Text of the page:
Based on animal data, it is likely that the metabolism of orlistat occurs mainly within the gastrointestinal wall. Based on a study in obese patients, of the minimal fraction of the dose that was absorbed systemically, two major metabolites, M1 (4-member lactone ring hydrolysed) and M3 (M1 with N-formyl leucine moiety cleaved), accounted for approximately 42 % of the total plasma concentration.
M1 and M3 have an open beta-lactone ring and extremely weak lipase inhibitory activity (1000 and 2500 fold less than orlistat respectively). In view of this low inhibitory activity and the low plasma levels at therapeutic doses (average of 26 ng/ml and 108 ng/ml respectively), these metabolites are considered to be pharmacologically inconsequential.
Studies in normal weight and obese subjects have shown that faecal excretion of the unabsorbed drug was the major route of elimination. Approximately 97 % of the administered dose was excreted in faeces and 83 % of that as unchanged orlistat.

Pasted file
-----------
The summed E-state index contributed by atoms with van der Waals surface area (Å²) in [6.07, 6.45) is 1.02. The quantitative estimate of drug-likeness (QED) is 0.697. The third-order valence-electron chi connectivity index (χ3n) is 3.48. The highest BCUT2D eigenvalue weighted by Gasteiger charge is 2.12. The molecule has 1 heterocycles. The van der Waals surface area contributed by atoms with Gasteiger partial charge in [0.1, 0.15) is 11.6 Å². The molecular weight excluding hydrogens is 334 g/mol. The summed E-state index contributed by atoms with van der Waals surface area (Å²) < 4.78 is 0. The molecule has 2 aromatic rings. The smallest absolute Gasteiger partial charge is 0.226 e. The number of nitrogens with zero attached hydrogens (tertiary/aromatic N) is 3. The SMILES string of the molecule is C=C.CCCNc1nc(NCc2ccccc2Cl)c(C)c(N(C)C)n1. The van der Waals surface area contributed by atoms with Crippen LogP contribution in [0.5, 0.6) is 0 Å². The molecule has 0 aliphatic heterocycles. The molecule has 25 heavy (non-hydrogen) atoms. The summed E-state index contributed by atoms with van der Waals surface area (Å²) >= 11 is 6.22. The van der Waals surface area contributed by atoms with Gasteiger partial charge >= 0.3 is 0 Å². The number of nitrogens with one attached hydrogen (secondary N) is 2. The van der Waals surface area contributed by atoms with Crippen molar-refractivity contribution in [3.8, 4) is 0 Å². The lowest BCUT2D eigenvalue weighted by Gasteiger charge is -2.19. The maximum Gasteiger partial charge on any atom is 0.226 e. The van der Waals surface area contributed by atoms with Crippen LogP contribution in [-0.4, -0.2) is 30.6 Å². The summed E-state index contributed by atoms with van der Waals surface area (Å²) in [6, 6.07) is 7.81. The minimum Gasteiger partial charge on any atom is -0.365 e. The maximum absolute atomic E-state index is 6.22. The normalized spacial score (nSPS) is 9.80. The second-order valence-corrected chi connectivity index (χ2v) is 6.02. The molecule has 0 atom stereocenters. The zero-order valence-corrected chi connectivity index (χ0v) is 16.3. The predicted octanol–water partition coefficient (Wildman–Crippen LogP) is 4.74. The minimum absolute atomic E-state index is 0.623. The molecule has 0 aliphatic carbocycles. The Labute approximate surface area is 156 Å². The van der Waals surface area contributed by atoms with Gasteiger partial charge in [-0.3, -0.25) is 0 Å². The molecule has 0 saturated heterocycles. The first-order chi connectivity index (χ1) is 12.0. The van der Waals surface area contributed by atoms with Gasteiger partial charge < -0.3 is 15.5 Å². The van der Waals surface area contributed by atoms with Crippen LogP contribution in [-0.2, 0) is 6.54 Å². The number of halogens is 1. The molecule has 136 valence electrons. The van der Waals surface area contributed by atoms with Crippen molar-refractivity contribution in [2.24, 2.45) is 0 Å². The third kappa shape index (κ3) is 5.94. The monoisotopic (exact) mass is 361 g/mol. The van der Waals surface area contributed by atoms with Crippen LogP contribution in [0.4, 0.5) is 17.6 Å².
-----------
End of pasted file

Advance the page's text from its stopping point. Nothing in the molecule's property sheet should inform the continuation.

The cumulative renal excretion of total orlistat-related materials was < 2 % of the given dose. The time to reach complete excretion (faecal plus urinary) was 3 to 5 days. The disposition of orlistat appeared to be similar between normal weight and obese volunteers. Orlistat, M1 and M3 are all subject to biliary excretion.
How long does it take before you start seeing results with Orlistat?
As Orlistat belongs to two legal categories (P Medicines and POMs), the results from clinical trials for the two most popular brands of Orlistat will be reviewed.